Beyond Borders: Gloria Montiel’s Doctoral Degree Marks a Milestone for Immigrant Students
Most undocumented immigrants who are accepted to a college or university will not graduate.
Try telling that to Gloria Montiel. The School of Educational Studies (SES) alumna paid little attention to the odds as she tackled risks, overcame obstacles, and took advantage of opportunities to become Claremont Graduate University’s first undocumented student to graduate with a doctoral degree last spring.
“I had always focused on my academic achievement, and that was a priority for me,” Montiel said. “The whole immigration stuff—I would deal with that later. I would find a way.”
She did. The new alumna now stands as one of only a handful of undocumented students in the United States to complete a PhD. She credits a childhood that valued academic excellence, CGU resources, and support from fellow students who share her undocumented background and chronicled each other’s experiences on social media.
But being a trailblazer is nothing new to Montiel. Her first involved Harvard.
Born in the Mexican state of Guerrero, Montiel came to the United States with her parents when she was two years old, though the family returned to Mexico two years later. Seeking opportunities, the Montiels moved to Orange County when Gloria was eight. The idea of going to Harvard entered her mind in sixth grade.
While the Supreme Court had ruled in 1982 that it was unconstitutional to deny undocumented immigrants access to K–12 public education, Montiel would run into challenges other undocumented young people considering college face: lack of access to federal loans, grants, and in-state tuition; obstacles to securing a job; the threat of deportation; and ignorance. Once, a friend—as a joke—told Montiel, “Don’t you know Mexican girls don’t go to Harvard?”
The joke wasn’t funny. And her friend was wrong.
With a financial aid package from Harvard and scholarship from a nonprofit, Montiel earned a bachelor’s degree in American literature, a master’s degree in learning and teaching, and a teaching credential. She was the first undocumented student to graduate from the Ivy League institution’s Graduate School of Education in 2011.
Montiel returned home and began working as a grant writer for a nonprofit providing health, education, and other programs. She launched a STEM (science, technology, engineering, and mathematics) program for children, among other projects. Montiel saw her passion for education and community merging.
“My own educational journey wasn’t over,” she said.
Montiel said she became aware of CGU through SES Professor William Pérez, one of the country’s leading experts on undocumented students in higher education. Montiel had read his research and articles, and Pérez had given a talk at Harvard.
Through Pérez’s influence, Montiel was awarded the 21st Century Civil Rights Graduate Fellowship, which was established to support undocumented students interested in pursuing doctoral studies in education at CGU.
Montiel soon befriended fellow students such as Jessica Valenzuela, who graduated with a master’s degree in education in May; Iliana Pérez, who earned a master’s degree in economics in 2015; and Nancy Guarneros, who received a master’s degree in education from UCLA before coming to CGU. Pérez and Valenzuela are expected to graduate with PhDs in education in May 2018; Guarneros—no longer undocumented—later this summer.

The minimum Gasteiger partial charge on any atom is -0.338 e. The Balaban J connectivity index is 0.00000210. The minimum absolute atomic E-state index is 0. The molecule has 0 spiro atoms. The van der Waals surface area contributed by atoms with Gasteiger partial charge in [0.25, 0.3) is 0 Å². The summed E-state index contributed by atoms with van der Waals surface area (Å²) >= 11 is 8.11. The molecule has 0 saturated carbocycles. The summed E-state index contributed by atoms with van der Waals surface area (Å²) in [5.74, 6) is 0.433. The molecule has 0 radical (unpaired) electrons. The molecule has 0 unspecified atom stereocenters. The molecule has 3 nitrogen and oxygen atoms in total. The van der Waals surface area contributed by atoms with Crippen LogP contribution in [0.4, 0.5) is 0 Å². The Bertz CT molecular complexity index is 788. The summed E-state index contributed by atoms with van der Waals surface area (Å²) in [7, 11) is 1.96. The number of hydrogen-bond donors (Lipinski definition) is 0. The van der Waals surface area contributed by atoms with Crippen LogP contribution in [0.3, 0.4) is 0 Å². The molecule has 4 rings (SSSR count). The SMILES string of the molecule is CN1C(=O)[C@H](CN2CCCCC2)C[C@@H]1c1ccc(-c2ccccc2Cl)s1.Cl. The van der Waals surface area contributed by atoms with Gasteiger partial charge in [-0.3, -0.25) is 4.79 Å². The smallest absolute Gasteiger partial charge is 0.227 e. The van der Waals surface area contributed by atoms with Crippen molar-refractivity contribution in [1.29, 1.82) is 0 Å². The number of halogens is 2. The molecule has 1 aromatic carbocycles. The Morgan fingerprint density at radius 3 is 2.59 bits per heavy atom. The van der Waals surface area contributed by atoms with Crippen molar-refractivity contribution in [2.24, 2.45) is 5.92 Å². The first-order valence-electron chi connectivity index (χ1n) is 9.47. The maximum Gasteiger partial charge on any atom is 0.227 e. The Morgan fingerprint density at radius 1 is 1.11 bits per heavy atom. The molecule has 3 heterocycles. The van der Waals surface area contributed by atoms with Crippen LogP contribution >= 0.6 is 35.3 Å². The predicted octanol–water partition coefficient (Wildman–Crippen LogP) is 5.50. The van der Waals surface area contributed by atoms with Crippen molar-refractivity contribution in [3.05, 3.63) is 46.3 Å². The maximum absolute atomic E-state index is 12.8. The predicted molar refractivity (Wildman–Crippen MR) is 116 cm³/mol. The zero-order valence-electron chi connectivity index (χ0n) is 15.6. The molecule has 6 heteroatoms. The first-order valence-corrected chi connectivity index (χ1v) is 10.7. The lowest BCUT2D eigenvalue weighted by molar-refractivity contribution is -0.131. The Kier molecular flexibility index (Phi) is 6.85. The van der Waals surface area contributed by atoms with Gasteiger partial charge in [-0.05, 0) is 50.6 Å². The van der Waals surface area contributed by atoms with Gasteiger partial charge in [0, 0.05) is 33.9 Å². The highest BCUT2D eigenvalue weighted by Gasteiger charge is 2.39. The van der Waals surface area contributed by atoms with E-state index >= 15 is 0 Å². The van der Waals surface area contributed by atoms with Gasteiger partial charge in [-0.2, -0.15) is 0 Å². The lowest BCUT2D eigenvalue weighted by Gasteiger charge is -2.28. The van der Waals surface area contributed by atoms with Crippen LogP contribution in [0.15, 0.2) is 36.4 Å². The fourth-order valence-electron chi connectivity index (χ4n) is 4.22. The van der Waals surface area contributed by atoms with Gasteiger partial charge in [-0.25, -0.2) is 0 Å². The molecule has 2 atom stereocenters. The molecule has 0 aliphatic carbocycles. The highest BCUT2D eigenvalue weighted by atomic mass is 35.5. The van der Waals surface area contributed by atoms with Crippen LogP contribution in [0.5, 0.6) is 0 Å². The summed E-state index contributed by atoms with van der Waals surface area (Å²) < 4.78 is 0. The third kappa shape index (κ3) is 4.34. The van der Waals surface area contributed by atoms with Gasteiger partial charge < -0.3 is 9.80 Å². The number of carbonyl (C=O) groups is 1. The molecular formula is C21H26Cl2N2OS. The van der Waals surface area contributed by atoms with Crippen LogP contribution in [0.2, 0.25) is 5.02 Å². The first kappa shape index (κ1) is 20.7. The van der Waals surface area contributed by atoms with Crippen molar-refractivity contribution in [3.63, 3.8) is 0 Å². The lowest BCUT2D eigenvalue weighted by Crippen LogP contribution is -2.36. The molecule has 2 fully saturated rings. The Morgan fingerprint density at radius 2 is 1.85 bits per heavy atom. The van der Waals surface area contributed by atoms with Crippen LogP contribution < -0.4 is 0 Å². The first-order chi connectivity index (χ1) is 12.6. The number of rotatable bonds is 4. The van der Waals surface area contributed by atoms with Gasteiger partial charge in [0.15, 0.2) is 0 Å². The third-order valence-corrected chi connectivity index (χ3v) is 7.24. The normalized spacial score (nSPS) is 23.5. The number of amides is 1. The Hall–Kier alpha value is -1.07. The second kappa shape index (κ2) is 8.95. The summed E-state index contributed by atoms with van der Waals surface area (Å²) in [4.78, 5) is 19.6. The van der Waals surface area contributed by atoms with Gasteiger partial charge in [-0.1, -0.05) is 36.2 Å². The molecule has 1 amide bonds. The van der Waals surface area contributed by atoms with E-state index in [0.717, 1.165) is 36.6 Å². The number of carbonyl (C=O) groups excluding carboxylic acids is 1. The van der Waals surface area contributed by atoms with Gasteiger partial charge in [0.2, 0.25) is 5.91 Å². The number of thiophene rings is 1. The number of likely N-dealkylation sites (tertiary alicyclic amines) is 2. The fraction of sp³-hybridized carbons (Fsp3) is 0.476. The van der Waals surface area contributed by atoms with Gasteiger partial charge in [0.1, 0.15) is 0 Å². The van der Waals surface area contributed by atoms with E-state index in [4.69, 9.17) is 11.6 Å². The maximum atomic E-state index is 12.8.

Because of their shared background, they considered themselves a “cohort” of sorts, recording their academic journey on Twitter and Instagram using the hashtag #UndocuPhD.
“We encourage each other not only in the academic sense, but also in the personal sense,” Valenzuela said. “When one of us is feeling more jaded than the others, we help one another carry that weight.”
Top One Percent
At CGU, Montiel became a beneficiary of Deferred Action for Childhood Arrivals (DACA), an Obama administration initiative established to protect eligible young undocumented immigrants who entered the country as minors from deportation. Though not a path to citizenship, it has provided a two-year renewable reprieve from deportation and eligibility for work authorization to more than 750,000 young adults.
But that reprieve was endangered last year.
One of President Donald Trump’s campaign promises was to end DACA. News of U.S. immigration authorities arresting undocumented immigrants in high-profile raids across the country prompted anxiety and advocacy. Trump reversed his campaign promise in April—but fear and uncertainty remained.
But Montiel remained steadfast, remaining “undocumented, unafraid, unapologetic.” Her experiences captured the attention of NBC LA, Telemundo, Univision, and other media outlets.
“Among all the students I have supervised, advised, and mentored as a faculty member over the past 15 years, Gloria is in the top one percent,” Professor Pérez said.
Pérez proved to be instrumental to Montiel’s success.
“Professor Pérez really helped us understand the world of academics,” Montiel said. “He mentored us not only through the coursework, but also the research part, how to make our work known, and how to present our work at conferences. These were important to us as well.”
Her dissertation focused on the effects of an undocumented status on the identity and college experience of undocumented Latino students attending highly selective private colleges, drawing on her interviews with more than 40 individuals across 19 private liberal arts colleges and research universities.
Professor Pérez described Montiel’s work as trailblazing, given the need for empirical research to inform immigration and educational policies.
“Gloria’s success highlights the need for universities to build institutional capacity to recruit undocumented students into graduate degree programs and provide the necessary support for them to thrive,” he said.